Ghost Eaters: A Novel by Clay Mcleod Chapman

Ghost Eaters: A Novel by Clay Mcleod Chapman

I was fully expecting a traditional ghost story. Maybe a haunted house. Something that is tried-and-true in the ghost story genre. And I don’t mean that as shade; I like ghost stories that follow a formula. They are still scary as F if they are written well. The creepy ethereality of gothic horror is my jam. And that’s what I thought Ghost Eaters was going to deliver.

Was I wrong in the most deliciously skin-crawling way! Ghost Eaters reads like a mature Young Adult novel that merges the horror of fresh-out-of-college, emergence-from-the-chrysalis loss with the ghostly supernatural. Chapman’s prose fits the YA genre; this novel borders on YA and contemporary adult horror. It feels like YA to me because, well, I’m not in my early twenties like the characters are. But the events and themes in the novel are better suited for an adult (if young adult) audience. There are mature themes here of death, grief, the loss of friends, parents, and loved ones. There is the threat of loss of the self: perception is a two-way mirror in this novel, and you’re never quite sure which side of the glass you’re on.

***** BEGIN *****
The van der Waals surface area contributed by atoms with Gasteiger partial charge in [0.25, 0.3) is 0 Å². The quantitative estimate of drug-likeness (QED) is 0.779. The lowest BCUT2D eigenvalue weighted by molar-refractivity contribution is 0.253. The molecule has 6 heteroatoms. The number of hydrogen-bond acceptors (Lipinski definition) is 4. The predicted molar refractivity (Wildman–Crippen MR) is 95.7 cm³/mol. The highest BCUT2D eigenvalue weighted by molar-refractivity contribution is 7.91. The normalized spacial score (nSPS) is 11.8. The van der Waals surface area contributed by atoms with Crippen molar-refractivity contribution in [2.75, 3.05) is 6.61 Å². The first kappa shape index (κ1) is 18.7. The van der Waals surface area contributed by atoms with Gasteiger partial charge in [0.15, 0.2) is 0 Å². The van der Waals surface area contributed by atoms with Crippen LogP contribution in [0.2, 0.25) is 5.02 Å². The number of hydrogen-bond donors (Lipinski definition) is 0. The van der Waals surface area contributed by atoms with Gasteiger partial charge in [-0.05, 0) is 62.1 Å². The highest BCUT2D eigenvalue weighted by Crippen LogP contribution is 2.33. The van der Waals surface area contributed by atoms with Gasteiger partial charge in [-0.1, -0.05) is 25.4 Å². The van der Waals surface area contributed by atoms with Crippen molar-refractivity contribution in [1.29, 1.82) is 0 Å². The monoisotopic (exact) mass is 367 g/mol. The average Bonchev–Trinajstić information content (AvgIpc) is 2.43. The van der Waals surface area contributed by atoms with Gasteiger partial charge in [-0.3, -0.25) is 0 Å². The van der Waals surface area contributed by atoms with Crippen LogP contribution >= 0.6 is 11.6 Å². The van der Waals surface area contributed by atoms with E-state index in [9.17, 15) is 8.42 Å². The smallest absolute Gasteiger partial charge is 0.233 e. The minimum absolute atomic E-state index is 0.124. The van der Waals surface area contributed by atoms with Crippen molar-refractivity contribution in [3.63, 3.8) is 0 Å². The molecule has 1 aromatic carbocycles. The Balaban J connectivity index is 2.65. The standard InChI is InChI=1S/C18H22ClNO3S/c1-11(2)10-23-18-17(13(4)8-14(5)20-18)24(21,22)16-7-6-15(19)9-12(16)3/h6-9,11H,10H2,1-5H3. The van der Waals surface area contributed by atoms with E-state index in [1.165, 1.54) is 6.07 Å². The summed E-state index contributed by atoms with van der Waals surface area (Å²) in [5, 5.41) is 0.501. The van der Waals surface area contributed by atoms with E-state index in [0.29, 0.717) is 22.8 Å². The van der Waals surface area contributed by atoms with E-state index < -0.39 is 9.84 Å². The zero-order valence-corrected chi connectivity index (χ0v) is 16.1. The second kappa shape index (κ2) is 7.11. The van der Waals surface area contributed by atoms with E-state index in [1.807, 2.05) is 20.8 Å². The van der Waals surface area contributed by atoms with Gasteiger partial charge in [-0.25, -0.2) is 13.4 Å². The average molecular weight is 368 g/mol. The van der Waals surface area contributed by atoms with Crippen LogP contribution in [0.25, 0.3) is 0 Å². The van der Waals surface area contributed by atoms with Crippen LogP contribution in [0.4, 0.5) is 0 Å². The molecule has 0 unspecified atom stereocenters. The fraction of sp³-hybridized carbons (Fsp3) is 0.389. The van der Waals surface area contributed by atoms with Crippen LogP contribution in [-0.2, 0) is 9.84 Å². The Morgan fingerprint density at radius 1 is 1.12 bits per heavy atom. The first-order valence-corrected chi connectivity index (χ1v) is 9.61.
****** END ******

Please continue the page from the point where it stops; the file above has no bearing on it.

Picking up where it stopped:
The story follows a young woman and is told from her perspective. Erin is a privileged, educated woman. She has family, family money, family connections, but despite this, she flounders in life. That’s the first horror, one that is banal and familiar to many. Erin is part of a group of friends; their leader has floundered in worse ways than Erin. Silas seems to be drowning in a drug-induced depression. When their social circle falls apart as the result of an untimely death, each one of them seeks to find meaning and reconnection in different ways.

Some of them take the task literally.

And that’s the second horror of this novel. The dark mental and physical adventure that ensues as Erin, Amaya, and Toby play dangerously with the line between living and dying, the present and the afterlife. I won’t ruin this for the reader. Just know that “ghost” in this novel has multiple meanings, and the loss that one associates with death is more than never seeing someone again.

A worthy Halloween horror read that haunts in multiple ways!

See my other early Halloween Horror reviews here: The Ghosts That Haunt Me: Memories of a Homicide Detective by Steve Ryan, Gallows Hill: A Novel by Darcy Coates, A Fig For All The Devils: A Novel by C.S. Fritz, and Anybody Home? A Novel by Michael J. Seidlinger